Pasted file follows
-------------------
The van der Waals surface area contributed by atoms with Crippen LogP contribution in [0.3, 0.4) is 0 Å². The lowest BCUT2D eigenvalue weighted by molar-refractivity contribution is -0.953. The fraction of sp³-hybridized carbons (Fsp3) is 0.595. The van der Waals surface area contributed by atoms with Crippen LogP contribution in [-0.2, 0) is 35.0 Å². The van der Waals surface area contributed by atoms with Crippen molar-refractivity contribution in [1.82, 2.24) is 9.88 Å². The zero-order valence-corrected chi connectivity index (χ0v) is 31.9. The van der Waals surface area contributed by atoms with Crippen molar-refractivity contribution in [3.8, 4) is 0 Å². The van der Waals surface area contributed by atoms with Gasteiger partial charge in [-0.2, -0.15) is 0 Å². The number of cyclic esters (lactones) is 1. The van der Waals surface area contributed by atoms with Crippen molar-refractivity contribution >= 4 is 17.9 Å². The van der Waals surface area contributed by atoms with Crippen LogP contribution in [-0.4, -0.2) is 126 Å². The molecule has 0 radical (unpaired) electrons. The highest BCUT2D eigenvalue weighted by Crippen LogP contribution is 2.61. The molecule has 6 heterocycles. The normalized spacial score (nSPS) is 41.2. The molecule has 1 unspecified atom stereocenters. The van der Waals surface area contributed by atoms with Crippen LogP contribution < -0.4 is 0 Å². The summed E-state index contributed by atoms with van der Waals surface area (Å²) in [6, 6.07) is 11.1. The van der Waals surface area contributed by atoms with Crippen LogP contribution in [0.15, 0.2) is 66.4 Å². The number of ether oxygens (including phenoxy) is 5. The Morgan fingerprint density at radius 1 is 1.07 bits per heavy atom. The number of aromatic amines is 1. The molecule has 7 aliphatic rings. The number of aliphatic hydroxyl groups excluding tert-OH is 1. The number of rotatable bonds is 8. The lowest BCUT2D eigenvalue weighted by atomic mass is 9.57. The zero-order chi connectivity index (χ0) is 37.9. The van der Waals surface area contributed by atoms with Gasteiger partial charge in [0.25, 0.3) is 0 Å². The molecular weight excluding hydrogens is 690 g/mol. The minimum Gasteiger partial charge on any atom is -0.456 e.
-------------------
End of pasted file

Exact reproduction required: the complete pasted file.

The van der Waals surface area contributed by atoms with Crippen LogP contribution in [0.3, 0.4) is 0 Å². The lowest BCUT2D eigenvalue weighted by molar-refractivity contribution is -0.953. The fraction of sp³-hybridized carbons (Fsp3) is 0.595. The van der Waals surface area contributed by atoms with Crippen LogP contribution in [-0.2, 0) is 35.0 Å². The van der Waals surface area contributed by atoms with Crippen molar-refractivity contribution in [1.82, 2.24) is 9.88 Å². The zero-order valence-corrected chi connectivity index (χ0v) is 31.9. The van der Waals surface area contributed by atoms with Crippen molar-refractivity contribution in [3.8, 4) is 0 Å². The van der Waals surface area contributed by atoms with Gasteiger partial charge in [-0.2, -0.15) is 0 Å². The number of cyclic esters (lactones) is 1. The van der Waals surface area contributed by atoms with Crippen molar-refractivity contribution >= 4 is 17.9 Å². The van der Waals surface area contributed by atoms with Crippen LogP contribution in [-0.4, -0.2) is 126 Å². The molecule has 0 radical (unpaired) electrons. The highest BCUT2D eigenvalue weighted by Crippen LogP contribution is 2.61. The molecule has 6 heterocycles. The normalized spacial score (nSPS) is 41.2. The molecule has 1 unspecified atom stereocenters. The van der Waals surface area contributed by atoms with Crippen LogP contribution < -0.4 is 0 Å². The summed E-state index contributed by atoms with van der Waals surface area (Å²) in [6, 6.07) is 11.1. The van der Waals surface area contributed by atoms with Crippen LogP contribution in [0.15, 0.2) is 66.4 Å². The number of ether oxygens (including phenoxy) is 5. The Morgan fingerprint density at radius 1 is 1.07 bits per heavy atom. The number of aromatic amines is 1. The molecule has 7 aliphatic rings. The number of aliphatic hydroxyl groups excluding tert-OH is 1. The number of rotatable bonds is 8. The lowest BCUT2D eigenvalue weighted by atomic mass is 9.57. The zero-order chi connectivity index (χ0) is 37.9. The van der Waals surface area contributed by atoms with Gasteiger partial charge in [0.25, 0.3) is 0 Å². The molecular weight excluding hydrogens is 690 g/mol. The minimum Gasteiger partial charge on any atom is -0.456 e.